Another problem with the story is repetition. This could have used an editor with a firmer hand. Repeating research findings is perfectly acceptable in academic writing, but it's just irritating in what needs to have a more fluid approach. Trust your reader to remember what you wrote three chapters ago. They usually do.
Finally, this this was irritating, the author telegraphs important discovery events by hyping what she's found before she tells you what it is. This really spoils the a-ha moment for a prose-reader. If anything, the opposite approach is more effective. To downplay the advent before a really surprising discovery is revealed.
Sounds like a really unsatisfactory audiobook, but it wasn't. Admittedly, this isn't a book of startling and shocking revelations. It's a gentle, poignant and almost literary unfolding of a man's life. But the core of it is an intriguing story. And, as I said at the beginning, the narration is outstanding, and mitigates a lot of the structural flaws.
This is well researched book ,more like a PhD thesis than a story.It refects well the era of the First World War and the power of the nobility.
The detail like the names and size of each picture in inches listed in sales catalogue sold to raise money for the estate is truly boring and annoying.,the same can be said of other lists.
There really isn't much of a mystery - a lot of build-up is made then revealed to be mundane, not-particularly-unique life events. Also, it was WAY too long - there were well written and entertaining sections that might have made up for the lack of substance, had there been a competent editor working with the author.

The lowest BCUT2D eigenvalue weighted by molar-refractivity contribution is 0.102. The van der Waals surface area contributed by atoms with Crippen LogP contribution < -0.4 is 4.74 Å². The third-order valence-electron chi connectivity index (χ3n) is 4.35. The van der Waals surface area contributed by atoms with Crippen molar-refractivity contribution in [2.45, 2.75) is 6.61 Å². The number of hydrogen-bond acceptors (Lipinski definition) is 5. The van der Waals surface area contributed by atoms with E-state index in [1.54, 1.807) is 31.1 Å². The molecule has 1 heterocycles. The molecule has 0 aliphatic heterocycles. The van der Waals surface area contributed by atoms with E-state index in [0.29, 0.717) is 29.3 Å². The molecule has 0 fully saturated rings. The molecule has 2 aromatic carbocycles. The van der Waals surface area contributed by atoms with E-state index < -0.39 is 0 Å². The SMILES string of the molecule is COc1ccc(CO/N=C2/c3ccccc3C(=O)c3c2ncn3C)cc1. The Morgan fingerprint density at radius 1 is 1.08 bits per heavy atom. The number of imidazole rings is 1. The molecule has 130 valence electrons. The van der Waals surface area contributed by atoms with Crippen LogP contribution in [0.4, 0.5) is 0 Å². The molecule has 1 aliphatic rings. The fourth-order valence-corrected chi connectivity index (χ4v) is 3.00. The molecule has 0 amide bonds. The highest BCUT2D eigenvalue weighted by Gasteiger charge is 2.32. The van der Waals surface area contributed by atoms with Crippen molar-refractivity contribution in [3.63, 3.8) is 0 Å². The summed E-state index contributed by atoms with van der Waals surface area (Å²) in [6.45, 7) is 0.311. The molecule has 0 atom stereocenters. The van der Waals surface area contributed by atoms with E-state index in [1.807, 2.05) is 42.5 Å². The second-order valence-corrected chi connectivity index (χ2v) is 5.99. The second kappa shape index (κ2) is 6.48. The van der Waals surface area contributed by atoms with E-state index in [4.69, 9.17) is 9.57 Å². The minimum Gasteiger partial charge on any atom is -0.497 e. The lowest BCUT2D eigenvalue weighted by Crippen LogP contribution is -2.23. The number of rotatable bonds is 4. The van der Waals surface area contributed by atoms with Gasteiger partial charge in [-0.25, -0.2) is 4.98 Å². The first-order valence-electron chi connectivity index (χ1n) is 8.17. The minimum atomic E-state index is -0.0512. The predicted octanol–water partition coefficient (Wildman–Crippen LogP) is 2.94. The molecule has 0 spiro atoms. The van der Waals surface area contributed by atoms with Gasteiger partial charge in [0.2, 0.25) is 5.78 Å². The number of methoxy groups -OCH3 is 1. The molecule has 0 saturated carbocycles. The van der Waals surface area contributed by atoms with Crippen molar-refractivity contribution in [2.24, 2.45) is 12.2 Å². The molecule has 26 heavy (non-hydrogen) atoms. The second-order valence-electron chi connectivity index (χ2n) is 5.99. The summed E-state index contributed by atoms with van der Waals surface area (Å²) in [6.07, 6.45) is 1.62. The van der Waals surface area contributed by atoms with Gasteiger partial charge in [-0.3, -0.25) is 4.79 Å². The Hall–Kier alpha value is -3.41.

Probably not - this was such a let down.
Performance of the reader was good, he just had very little to work with.
Sadly, character needs to be ADDED in order to make this book more enjoyable.
This book is so much NOT what it says it is. I suppose if it was properly titled "Family Letters of English Minor Aristocracy during the early 20th Century" it wouldn't have sold very well.
I love Gothic Mysteries, I could not tell you what this one is about as the reading of it is so bad I simply could not stay with the story. I tried Three times to listen to this and never made past a few chapters, of which I slept through most.
Flat, toneless, no inflection, no life.
I wish I knew, the reader was so bad I couldn't stay with it.
I would love to hear this book with a different reader.
I'm a writer and I love books of all types
History buffs and mystery buffs this is a must read Loved the rich details and the story line
great plot and detailing of characters.
Not Gothic Mystry
The Suspicions of Mr Whitcher, The Secrets of a Victorian Lady
As a paper novel, I probably would have been distracted, but the phrasing and his characters brought the story to life
I felt enlightened and ever grateful to be living in this century and not last
Despite not being a "fast-pasted, haunted mystery", as a historical journey , it unfolds the truth in an intriguing and enjoyable manner. I felt I was being told a story by a fire for my amusement, as such I tried to listen to it in as near as one go as my schedule allowed.
"Great read. Great narration."